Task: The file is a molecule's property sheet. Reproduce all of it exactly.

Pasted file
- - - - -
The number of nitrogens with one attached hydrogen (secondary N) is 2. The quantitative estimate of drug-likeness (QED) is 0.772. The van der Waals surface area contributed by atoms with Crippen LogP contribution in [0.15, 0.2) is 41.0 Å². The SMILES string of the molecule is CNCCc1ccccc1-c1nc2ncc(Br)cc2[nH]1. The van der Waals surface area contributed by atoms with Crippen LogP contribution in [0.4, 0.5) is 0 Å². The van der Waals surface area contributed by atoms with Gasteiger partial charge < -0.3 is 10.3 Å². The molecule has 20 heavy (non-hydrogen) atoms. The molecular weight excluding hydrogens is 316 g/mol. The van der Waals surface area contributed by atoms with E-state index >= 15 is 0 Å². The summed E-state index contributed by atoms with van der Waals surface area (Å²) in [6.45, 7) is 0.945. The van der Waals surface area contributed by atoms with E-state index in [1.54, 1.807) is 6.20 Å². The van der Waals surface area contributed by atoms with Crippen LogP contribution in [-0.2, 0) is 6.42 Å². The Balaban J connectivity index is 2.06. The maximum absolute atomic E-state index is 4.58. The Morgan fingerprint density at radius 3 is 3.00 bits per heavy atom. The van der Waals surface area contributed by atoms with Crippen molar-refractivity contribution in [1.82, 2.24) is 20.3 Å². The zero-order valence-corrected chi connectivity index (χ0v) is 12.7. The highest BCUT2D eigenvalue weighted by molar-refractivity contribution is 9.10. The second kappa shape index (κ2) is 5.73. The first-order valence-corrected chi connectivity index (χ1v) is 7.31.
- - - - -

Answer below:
The number of nitrogens with one attached hydrogen (secondary N) is 2. The quantitative estimate of drug-likeness (QED) is 0.772. The van der Waals surface area contributed by atoms with Crippen LogP contribution in [0.15, 0.2) is 41.0 Å². The SMILES string of the molecule is CNCCc1ccccc1-c1nc2ncc(Br)cc2[nH]1. The van der Waals surface area contributed by atoms with Crippen LogP contribution in [0.4, 0.5) is 0 Å². The van der Waals surface area contributed by atoms with Gasteiger partial charge < -0.3 is 10.3 Å². The molecule has 20 heavy (non-hydrogen) atoms. The molecular weight excluding hydrogens is 316 g/mol. The van der Waals surface area contributed by atoms with E-state index >= 15 is 0 Å². The summed E-state index contributed by atoms with van der Waals surface area (Å²) in [6.45, 7) is 0.945. The van der Waals surface area contributed by atoms with E-state index in [1.54, 1.807) is 6.20 Å². The van der Waals surface area contributed by atoms with Crippen LogP contribution in [-0.2, 0) is 6.42 Å². The Balaban J connectivity index is 2.06. The maximum absolute atomic E-state index is 4.58. The Morgan fingerprint density at radius 3 is 3.00 bits per heavy atom. The van der Waals surface area contributed by atoms with Crippen molar-refractivity contribution in [1.82, 2.24) is 20.3 Å². The zero-order valence-corrected chi connectivity index (χ0v) is 12.7. The highest BCUT2D eigenvalue weighted by molar-refractivity contribution is 9.10. The second kappa shape index (κ2) is 5.73. The first-order valence-corrected chi connectivity index (χ1v) is 7.31.